Everything that is the subject of ownership that does not come under the denomination of real property; any right or interest that an individual has in movable things.
Personal property can be divided into two major categories: (1) corporeal personal property, including such items as animals, merchandise, and jewelry; and (2) incorporeal personal property, comprised of such rights as stocks, bonds, PATENTS, and copyrights.
Possession is a property interest under which an individual is able to exercise power over something to the exclusion of all others. It is a basic property right that entitles the possessor to (1) the right to continue peaceful possession against everyone except someone having a superior right; (2) the right to recover a chattel that has been wrongfully taken; and (3) the right to recover damages against wrongdoers.
Possession requires a degree of actual control over the object, coupled with the intent to possess and exclude others. The law recognizes two basic types of possession: actual and constructive.
Actual possession exists when an individual knowingly has direct physical control over an object at a given time. For example, an individual wearing a particular piece of valuable jewelry has actual possession of it. Constructive possession is the power and intent of an individual to control a particular item, even though it is not physically in that person's control. For example, an individual who has the key to a bank safe deposit box, which contains a valuable piece of jewelry that she owns, is said to be in constructive possession of the jewelry.
Animals ferae naturae, or wild animals, are those that cannot be completely domesticated. A degree of force or skill is necessary to maintain control over them. Gaining possession is a means of obtaining title to, or ownership of, wild animals.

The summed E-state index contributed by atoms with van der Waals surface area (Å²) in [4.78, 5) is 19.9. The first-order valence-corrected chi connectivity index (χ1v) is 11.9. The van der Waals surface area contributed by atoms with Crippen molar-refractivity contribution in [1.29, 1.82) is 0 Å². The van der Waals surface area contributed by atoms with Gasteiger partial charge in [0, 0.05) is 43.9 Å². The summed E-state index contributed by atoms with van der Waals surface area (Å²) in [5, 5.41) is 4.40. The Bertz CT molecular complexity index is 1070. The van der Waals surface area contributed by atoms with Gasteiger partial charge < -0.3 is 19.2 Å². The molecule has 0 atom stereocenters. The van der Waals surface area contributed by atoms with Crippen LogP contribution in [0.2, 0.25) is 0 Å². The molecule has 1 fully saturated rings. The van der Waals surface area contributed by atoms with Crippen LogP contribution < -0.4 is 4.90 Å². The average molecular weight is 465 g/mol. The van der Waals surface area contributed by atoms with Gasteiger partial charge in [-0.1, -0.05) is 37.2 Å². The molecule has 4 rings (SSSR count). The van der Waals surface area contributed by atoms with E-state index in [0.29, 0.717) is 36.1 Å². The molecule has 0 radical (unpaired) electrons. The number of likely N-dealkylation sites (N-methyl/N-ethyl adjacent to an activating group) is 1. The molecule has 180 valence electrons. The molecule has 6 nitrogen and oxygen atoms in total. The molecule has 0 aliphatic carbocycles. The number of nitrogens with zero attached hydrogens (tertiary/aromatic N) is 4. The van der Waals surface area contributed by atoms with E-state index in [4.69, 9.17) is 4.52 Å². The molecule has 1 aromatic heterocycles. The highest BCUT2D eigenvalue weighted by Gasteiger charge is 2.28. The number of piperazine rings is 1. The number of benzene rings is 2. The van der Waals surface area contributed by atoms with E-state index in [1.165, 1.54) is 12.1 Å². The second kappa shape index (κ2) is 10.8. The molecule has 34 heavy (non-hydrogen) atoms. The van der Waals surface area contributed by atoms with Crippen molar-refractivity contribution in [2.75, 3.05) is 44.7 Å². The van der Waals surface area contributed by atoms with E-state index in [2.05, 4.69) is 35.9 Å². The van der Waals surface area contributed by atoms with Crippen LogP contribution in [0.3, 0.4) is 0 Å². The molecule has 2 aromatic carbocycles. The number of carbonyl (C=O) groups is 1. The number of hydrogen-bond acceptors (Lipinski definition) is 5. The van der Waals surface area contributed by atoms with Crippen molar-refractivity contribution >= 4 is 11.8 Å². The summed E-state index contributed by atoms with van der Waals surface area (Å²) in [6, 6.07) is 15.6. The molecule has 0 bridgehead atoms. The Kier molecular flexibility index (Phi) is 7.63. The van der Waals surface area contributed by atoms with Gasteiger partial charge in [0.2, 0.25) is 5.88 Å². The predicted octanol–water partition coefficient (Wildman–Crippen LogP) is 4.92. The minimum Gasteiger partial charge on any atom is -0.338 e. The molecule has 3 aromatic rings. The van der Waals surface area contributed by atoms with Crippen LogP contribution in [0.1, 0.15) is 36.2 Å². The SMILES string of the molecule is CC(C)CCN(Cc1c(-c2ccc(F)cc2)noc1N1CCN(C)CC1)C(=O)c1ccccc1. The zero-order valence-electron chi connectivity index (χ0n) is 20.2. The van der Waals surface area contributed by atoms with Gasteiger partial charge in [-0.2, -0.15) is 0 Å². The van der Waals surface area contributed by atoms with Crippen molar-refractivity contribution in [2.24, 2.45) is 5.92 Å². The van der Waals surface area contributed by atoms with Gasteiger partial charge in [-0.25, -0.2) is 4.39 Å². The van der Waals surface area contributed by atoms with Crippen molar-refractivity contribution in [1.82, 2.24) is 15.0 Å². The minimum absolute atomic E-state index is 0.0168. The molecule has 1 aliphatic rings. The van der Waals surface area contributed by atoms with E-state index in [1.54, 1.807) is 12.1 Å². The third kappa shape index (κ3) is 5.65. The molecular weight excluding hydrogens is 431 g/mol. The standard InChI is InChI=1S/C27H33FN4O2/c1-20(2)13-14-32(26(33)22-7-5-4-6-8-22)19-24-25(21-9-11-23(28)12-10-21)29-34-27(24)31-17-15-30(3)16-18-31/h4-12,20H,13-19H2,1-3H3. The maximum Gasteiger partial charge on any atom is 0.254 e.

Generally an owner of land has the right to capture or kill a wild animal on her property and upon doing so, the animal is regarded as belonging to that individual because she owns the soil. The traditional legal principle has been that one who tames a wild animal is regarded as its owner provided it appears to exhibit animus revertendi, or the intent to return to the owner's domicile. Conversely when a captured wild animal escapes and returns to its natural habitat without any apparent intent to return to the captor's domicile, the captor forfeits all personal property right and the animal may be captured by anyone.
Personal property is considered to be lost if the owner has involuntarily parted with it and is ignorant of its location. Mislaid property is that which an owner intentionally places somewhere with the idea that he will eventually be able to find it again but subsequently forgets where...